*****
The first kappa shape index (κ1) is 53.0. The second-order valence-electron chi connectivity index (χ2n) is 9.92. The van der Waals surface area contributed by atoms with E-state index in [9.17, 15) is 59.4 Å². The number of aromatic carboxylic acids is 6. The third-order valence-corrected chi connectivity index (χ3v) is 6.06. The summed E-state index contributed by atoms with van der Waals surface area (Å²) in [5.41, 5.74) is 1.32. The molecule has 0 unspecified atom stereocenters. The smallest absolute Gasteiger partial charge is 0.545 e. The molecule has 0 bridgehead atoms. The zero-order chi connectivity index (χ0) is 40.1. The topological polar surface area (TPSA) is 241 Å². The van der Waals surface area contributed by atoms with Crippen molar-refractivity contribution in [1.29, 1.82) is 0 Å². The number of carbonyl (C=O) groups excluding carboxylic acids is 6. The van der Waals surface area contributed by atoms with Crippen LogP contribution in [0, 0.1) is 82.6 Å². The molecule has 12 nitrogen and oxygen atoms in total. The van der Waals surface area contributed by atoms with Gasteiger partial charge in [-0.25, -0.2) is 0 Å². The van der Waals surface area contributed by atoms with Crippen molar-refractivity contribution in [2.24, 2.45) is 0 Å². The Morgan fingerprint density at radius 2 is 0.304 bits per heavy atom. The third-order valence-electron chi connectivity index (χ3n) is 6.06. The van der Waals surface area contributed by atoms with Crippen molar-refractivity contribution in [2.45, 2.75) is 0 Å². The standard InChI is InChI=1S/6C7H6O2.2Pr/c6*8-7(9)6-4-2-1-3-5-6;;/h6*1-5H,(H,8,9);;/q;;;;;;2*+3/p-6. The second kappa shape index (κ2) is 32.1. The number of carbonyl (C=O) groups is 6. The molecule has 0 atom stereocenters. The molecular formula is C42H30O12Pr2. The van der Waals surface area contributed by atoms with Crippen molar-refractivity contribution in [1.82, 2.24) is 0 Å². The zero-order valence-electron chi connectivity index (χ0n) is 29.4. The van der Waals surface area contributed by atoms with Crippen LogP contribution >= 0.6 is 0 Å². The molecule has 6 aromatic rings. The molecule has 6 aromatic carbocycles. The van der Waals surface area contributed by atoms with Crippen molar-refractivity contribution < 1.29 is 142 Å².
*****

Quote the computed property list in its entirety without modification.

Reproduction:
The first kappa shape index (κ1) is 53.0. The second-order valence-electron chi connectivity index (χ2n) is 9.92. The van der Waals surface area contributed by atoms with E-state index in [9.17, 15) is 59.4 Å². The number of aromatic carboxylic acids is 6. The third-order valence-corrected chi connectivity index (χ3v) is 6.06. The summed E-state index contributed by atoms with van der Waals surface area (Å²) in [5.41, 5.74) is 1.32. The molecule has 0 unspecified atom stereocenters. The smallest absolute Gasteiger partial charge is 0.545 e. The molecule has 0 bridgehead atoms. The zero-order chi connectivity index (χ0) is 40.1. The topological polar surface area (TPSA) is 241 Å². The van der Waals surface area contributed by atoms with Crippen molar-refractivity contribution in [1.29, 1.82) is 0 Å². The number of carbonyl (C=O) groups excluding carboxylic acids is 6. The van der Waals surface area contributed by atoms with Crippen LogP contribution in [0, 0.1) is 82.6 Å². The molecule has 12 nitrogen and oxygen atoms in total. The van der Waals surface area contributed by atoms with Gasteiger partial charge in [-0.25, -0.2) is 0 Å². The van der Waals surface area contributed by atoms with Crippen molar-refractivity contribution in [2.24, 2.45) is 0 Å². The Morgan fingerprint density at radius 2 is 0.304 bits per heavy atom. The third-order valence-electron chi connectivity index (χ3n) is 6.06. The van der Waals surface area contributed by atoms with Crippen molar-refractivity contribution in [2.45, 2.75) is 0 Å². The standard InChI is InChI=1S/6C7H6O2.2Pr/c6*8-7(9)6-4-2-1-3-5-6;;/h6*1-5H,(H,8,9);;/q;;;;;;2*+3/p-6. The second kappa shape index (κ2) is 32.1. The number of carbonyl (C=O) groups is 6. The molecule has 0 atom stereocenters. The molecular formula is C42H30O12Pr2. The van der Waals surface area contributed by atoms with Crippen molar-refractivity contribution in [1.82, 2.24) is 0 Å². The zero-order valence-electron chi connectivity index (χ0n) is 29.4. The van der Waals surface area contributed by atoms with Crippen LogP contribution >= 0.6 is 0 Å². The molecule has 6 aromatic rings. The molecule has 6 aromatic carbocycles. The van der Waals surface area contributed by atoms with Crippen molar-refractivity contribution < 1.29 is 142 Å².